Troop 184 marks 75th year with memories, laughter and a few tears

Photo by Kolleen Long Troop 184 of Hamburg marked its 75th anniversary with a dinner on Saturday, Aug. 16. The night included the troopís current members and leaders, as well as past 184 members dating back 70 years, who shared memories and lessons learned from Scouting.
Photo by Kolleen Long Past and current leaders of Troop 184, Hamburg, enjoyed sharing memories and introducing future Scouts like this youngster to the organization. Those present attributed their personal and professional successes to the skills they learned as a Boy Scout.

Past and current members of Boy Scout Troop 184, Hamburg, gathered with leaders, family members and friends to observe the troop’s 75th anniversary on Aug. 16. The day-long event included tours of the group’s cabin and woodlands, called Scoutland, off Port Clinton Avenue and a banquet in the evening held at Salem EC Church, Lenhartsville.

Banquet attendees arrived early to browse an exhibit of troop memorabilia, including a wooden board from 1939 with the names of the charter members of the troop, originally called Troop 2. Also on display were award ribbons, uniforms and decorative slides, patches and photo albums from many trips to Canada (for canoeing) and Scouting Jamborees over the past seven decades.

Each attendee received a decorative patch marking the anniversary as well as a tall glass with the same emblem. As the tables filled, Senior Patrol Leader Brandon Kutz called the group to order. The evening officially began with the presentation of the American flag, the Pledge of Allegiance and a recitation of the Scout Oath and Law. Voices of scouts from current and past generations chimed in on the Oath, with fingers held in the Scout salute.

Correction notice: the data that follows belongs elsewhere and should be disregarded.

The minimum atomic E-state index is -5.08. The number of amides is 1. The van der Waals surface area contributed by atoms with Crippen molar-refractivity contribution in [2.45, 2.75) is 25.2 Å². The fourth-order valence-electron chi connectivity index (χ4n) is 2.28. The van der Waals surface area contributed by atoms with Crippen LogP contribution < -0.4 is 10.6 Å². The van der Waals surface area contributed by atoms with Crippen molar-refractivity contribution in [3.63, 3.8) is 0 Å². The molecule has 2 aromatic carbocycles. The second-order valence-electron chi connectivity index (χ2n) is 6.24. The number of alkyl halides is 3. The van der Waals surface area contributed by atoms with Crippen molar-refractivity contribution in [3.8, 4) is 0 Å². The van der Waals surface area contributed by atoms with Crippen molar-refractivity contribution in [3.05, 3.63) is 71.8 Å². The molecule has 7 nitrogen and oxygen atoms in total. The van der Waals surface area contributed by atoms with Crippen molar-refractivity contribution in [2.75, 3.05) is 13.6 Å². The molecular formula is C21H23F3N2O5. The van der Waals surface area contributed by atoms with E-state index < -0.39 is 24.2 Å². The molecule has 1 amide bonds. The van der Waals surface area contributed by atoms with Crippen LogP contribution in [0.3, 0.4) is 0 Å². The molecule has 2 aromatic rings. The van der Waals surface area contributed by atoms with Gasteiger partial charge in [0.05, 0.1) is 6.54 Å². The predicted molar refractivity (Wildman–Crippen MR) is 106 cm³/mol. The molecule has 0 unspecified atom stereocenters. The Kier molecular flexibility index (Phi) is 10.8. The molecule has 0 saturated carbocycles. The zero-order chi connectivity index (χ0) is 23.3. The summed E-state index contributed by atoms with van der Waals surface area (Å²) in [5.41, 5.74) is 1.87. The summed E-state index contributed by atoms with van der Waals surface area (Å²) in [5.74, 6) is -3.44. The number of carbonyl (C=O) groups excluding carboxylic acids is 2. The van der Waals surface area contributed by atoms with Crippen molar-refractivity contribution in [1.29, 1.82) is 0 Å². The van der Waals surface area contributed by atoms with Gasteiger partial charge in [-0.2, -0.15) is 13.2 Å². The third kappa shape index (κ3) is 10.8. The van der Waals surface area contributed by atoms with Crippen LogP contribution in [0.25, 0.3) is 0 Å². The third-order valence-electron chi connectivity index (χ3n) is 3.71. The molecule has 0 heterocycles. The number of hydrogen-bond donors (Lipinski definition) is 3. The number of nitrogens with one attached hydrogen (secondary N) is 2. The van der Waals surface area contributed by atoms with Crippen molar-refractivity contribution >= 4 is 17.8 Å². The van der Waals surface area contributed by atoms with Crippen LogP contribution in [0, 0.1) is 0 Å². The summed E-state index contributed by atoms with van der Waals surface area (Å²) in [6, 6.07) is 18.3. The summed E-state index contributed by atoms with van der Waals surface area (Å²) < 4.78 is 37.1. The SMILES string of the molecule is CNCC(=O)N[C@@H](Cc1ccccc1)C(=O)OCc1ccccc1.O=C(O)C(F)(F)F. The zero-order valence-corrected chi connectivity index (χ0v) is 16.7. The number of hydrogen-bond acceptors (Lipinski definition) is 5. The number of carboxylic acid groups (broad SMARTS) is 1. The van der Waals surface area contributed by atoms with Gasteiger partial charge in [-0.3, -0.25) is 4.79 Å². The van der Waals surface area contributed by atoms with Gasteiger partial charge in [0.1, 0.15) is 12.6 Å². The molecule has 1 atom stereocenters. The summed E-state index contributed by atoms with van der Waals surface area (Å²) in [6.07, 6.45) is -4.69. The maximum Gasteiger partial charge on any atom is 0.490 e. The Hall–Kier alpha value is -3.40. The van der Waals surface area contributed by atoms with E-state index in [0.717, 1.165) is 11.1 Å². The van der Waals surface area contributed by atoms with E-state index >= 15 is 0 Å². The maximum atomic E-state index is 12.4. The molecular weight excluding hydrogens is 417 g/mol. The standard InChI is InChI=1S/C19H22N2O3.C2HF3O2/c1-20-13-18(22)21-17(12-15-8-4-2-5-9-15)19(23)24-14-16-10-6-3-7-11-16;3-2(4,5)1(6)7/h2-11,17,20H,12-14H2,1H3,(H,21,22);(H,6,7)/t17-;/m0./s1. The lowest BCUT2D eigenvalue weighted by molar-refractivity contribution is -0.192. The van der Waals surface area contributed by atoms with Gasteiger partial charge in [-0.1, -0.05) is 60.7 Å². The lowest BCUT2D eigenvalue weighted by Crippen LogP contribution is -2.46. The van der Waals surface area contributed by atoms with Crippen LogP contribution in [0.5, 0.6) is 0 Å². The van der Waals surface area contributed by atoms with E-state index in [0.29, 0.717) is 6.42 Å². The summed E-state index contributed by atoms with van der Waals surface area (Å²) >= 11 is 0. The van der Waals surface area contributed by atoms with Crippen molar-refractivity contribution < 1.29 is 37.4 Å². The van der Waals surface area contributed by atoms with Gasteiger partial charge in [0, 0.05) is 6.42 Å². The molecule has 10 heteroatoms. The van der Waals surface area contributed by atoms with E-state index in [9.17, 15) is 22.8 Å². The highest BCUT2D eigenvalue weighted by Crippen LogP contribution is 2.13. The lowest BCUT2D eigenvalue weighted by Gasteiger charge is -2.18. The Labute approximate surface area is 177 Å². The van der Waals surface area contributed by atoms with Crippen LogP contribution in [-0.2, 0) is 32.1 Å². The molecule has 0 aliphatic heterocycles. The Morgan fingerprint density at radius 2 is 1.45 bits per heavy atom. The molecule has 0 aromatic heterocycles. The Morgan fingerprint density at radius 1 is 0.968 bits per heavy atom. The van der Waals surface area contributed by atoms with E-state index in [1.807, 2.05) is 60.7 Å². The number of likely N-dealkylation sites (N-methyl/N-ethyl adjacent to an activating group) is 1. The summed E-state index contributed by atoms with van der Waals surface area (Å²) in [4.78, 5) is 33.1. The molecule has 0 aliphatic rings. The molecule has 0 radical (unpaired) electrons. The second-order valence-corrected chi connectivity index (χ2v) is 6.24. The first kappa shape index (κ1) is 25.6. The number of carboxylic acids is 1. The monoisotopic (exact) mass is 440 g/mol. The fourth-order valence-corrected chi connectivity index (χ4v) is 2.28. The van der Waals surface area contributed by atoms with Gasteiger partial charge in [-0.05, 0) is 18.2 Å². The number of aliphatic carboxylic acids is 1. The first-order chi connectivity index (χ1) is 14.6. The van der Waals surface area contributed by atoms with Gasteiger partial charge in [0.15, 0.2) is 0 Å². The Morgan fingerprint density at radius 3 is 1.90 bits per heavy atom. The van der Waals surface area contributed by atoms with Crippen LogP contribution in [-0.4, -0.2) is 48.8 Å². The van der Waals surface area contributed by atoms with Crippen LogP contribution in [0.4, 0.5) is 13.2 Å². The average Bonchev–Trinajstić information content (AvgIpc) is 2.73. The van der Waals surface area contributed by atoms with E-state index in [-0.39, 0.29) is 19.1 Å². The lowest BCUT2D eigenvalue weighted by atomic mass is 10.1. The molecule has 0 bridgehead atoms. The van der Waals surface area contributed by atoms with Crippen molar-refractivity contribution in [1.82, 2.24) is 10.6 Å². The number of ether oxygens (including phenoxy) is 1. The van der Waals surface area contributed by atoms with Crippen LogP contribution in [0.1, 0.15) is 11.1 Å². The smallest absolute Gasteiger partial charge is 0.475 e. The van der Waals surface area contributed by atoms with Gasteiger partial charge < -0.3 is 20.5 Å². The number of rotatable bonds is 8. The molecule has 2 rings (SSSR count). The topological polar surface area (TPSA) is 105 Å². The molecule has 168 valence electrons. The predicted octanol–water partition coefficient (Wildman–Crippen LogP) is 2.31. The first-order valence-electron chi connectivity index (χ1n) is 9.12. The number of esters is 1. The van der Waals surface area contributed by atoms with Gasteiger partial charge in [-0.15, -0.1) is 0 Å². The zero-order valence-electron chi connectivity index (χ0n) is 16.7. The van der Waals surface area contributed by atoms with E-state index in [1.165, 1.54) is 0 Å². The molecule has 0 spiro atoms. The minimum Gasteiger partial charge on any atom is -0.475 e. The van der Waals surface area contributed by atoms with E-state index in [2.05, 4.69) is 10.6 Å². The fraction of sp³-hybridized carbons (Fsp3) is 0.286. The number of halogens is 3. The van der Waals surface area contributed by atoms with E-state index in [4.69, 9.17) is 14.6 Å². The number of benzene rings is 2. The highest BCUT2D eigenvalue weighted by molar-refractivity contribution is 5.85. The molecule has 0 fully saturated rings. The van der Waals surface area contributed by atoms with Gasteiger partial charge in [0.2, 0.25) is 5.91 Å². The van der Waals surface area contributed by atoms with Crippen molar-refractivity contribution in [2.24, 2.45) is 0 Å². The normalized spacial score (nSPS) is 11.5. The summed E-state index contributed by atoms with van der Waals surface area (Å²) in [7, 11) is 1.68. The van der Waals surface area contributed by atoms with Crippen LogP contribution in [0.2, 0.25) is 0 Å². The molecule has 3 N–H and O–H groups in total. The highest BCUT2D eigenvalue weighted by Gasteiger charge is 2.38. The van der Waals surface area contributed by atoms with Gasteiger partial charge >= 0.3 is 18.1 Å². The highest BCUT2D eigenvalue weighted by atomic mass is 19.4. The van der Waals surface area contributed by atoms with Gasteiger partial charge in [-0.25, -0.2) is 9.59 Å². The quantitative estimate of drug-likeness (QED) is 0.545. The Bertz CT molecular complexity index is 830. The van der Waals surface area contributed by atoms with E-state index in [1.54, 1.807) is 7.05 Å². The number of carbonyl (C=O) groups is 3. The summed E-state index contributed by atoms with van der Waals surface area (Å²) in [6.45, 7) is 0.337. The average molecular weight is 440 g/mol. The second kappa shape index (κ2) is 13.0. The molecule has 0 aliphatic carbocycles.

The meal itself (prepared by Scout parents and leaders) included a hot sandwich buffet and an assortment of cold salads. Many former Scouts enjoyed introducing their babies and young children to Scout leaders, and laughter rang out as stories were shared from years of scouting experiences. Dennis Miller, current Scoutmaster and a former Troop 184 Boy Scout, stood and talked briefly about the group.

“Some of our memories may be older than some of our younger ones here,” he noted, then invited all to read the written history at each place setting. “We still have families in town dating back to the ’39 charter,” he said. “The key is to keep the program going for the scouts.”

He nodded to one of the babies in the crowd and said, “Who knows? He may be running things up here one day.”

Miller opened up the floor, inviting all present to share their memories from the troop. Ensuing comments covered the history of the troop, service projects, community parades, mentoring between scouts and leaders and lots of trip stories.

Leroy Fritz, charter representative, noted he became involved with the troop when his wife volunteered him as a replacement den leader. “Twenty years later, here I am,” he joked, then shared a story from a trip to Canada involving an out-of-control fire and a scout who bypassed the water from the nearby lake and elected, instead, to throw a big rock on the flames.

His son, Travis Fritz, shared how the troop prepared him for his time in the Marine Corp and his current career as a police officer. “I attribute my success in life to my time in the scouts, and I hope to have my son involved as a scout one day,” he said.

The bridge scouting provided between generations was a theme for the night. Linda Hudson, daughter of Scoutmaster Emeritus Harold “Freck” Miller, shared how her father was able to assist his great-grandson, a young cub scout, create a pinewood derby car this year.

Freck Miller, wearing his original 1977 Jamboree uniform, stood and held the commemorative patch up. “Scoutland means a lot to me,” he said, emotion in his voice. “I’m glad to see it growing.”

Former troop member Pete Schlenker joked about getting in trouble, but added “I think a lot of Freck today because of how much he helped us and pushed us to finish the job [to earn an Eagle].”

“What I learned in this troop, coupled with my Eagle,” added another Eagle from 184, Steve Hurley, “I value more than my high school diploma, my college degree and my graduate degree combined.”

The evening also included traditional Scout songs and a variety of comical skits presented by current scouts, who were assisted by some former 184 members. Finally, after several hours of shared memories, laughter and tears, the colors were retired, the lights were dimmed and the group sang Scout Vespers: “Have I done my daily task? Have I kept my honor bright? Can I guiltless sleep tonight? Have I done and have I dared everything to be prepared?”